In June 2016, Pugh was invited to swim in Russia’s Lake Baikal while representing the UN. As soon as he’d dried himself off he was put live on state television. ‘It was nearly an hour long,’ he says incredulously of the coverage. Fetisov, however, was not surprised about the interest. ‘Every single one of us,’ he explained to the British swimmer, ‘would have been taken to a lake or the sea in the very cold winter. We would cut a hole in the ice and we would jump in. We knew very clearly what you had been through.’
Common ground with the Russians extended to more than a shared sport. The 2016 annual CCAMLR meeting was to be chaired by the Russian Federation. ‘There is an environmental Glasnost, occurring in Russia,’ says Pugh. ‘There is an openness to discussing this topic which is now a top three political issue.’ When questioned if it’s possible that the population at large cares about the environment, even if the changes are not affecting them personally, he qualifies: ‘The Russians are very connected to their environment. They go into their forests, their lakes and the Arctic. People are beginning to notice the effects of climate change. On the street they are talking about the environment in a way that we don’t in the United Kingdom.’
“A good negotiation must never be rushed. Don’t go in looking for confrontation”
President Putin was taking notice too. A month prior to Pugh’s Lake Baikal trip, the Russian leader had declared 2017 to be the Year of Ecology. Actioning the new measures would be his right-hand man and former ex-KGB colleague, Sergei Ivanov. Pugh met the newly appointed Representative for Environmental Protection, Ecology and Transport in his office. On the walls were pictures of Amur tigers and leopards; species the Russian minister had helped protect in 2015 during a meeting in the Kremlin with animal rights activist Pamela Anderson.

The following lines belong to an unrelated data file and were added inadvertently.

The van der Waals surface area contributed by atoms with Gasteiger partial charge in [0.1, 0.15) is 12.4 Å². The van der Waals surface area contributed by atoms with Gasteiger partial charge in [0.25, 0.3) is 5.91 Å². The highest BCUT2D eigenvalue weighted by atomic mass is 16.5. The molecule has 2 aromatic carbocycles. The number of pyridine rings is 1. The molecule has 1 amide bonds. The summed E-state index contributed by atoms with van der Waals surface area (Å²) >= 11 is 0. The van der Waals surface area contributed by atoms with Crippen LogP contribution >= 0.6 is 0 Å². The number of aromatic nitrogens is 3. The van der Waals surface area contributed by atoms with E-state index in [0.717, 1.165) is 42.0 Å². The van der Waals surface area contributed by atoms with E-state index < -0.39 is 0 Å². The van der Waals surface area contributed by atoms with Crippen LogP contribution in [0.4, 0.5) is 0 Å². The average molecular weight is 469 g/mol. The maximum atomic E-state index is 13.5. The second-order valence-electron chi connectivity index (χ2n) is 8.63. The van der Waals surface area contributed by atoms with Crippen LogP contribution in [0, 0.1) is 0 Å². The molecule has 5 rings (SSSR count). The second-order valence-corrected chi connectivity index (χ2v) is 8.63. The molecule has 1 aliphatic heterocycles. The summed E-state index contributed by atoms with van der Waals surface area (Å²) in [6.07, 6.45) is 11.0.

In contrast to Ivanov’s US counterpart, Scott Pruitt – who so far during President Trump’s administration has undermined, under-resourced and openly criticised the fundamental beliefs of the Environmental Protection Agency he is tasked to promote – Ivanov, Pugh vouches, ‘is someone who has a passion for wildlife and wilderness areas.’ Overall, the conditions were right, Pugh believes, for the historic signing of the Ross Sea MPA by mid-2016, but the appointment of Ivanov proved ‘the tipping point.’
The following month, in October 2016, Russia chaired the CCAMLR AGM in Hobart. They moved quickly and in the first week, Pugh explains, their standard Fishing Ministry representatives were hoicked aside and the Russian Ministry of Foreign Affairs suddenly walked in. By the end of the talks, a protected area larger than Germany, France, Italy and the UK combined had been agreed for drafting by all 24 CCAMLR States and the EU. The Ross Sea MPA will come into effect from December 2017. ‘When we look back at the history of conservation,’ says Pugh ‘we will realise this was a very big moment.’
THE ROSS SEA LEGACY
Pugh now wants six more MPAs approved before the 200th anniversary of Antarctica’s discovery in 2020. In West Antarctica these include the Bellingshausen Sea (named after the Russian admiral who explored the region in 1820), the Weddell Sea and the Scotia Sea where Pugh made his life-changing swim over the whale graveyard.
Plans for protecting East Antarctica are already in motion: this October in Hobart, CCAMLR members Australia, France and the EU will propose the creation of three MPAs comprising the Davis Sea, the Somov Sea and the Corporation Sea. Russia has not fished these three areas in the last decade, making its acceptance of the proposal all the more likely. ‘By 2020 I want to have an area of seven million square kilometres protected,’ says the swimmer. ‘That’s approximately the size of Australia.’
Yet for all the ambition and progress, the Ross Sea MPA agreement only stands for 35 years. When asked about the sunset clause, Pugh says he was against it. ‘It was the Japanese and the Chinese who wanted it,’ he explains. ‘They are concerned about feeding their nations.’ The hard-won protection of marine life in the Ross Sea; the safeguarding of Antarctic ecosystems and the commitment of nations to environmental policies for now offer only temporary assurances.
We’ve barely even touched upon Pugh’s latest perilous swim at Half-Moon Island and he’s almost dismissive when pressed about his own feats. ‘Swimming is just to carry the message,’ he states. But images of the warm-blooded figure in iceberg-riddled waters convey a startling commitment. ‘I’ll be 83 when this expires,’ he declares of the Ross Sea agreement, ‘but I’ll be back down there swimming if necessary.’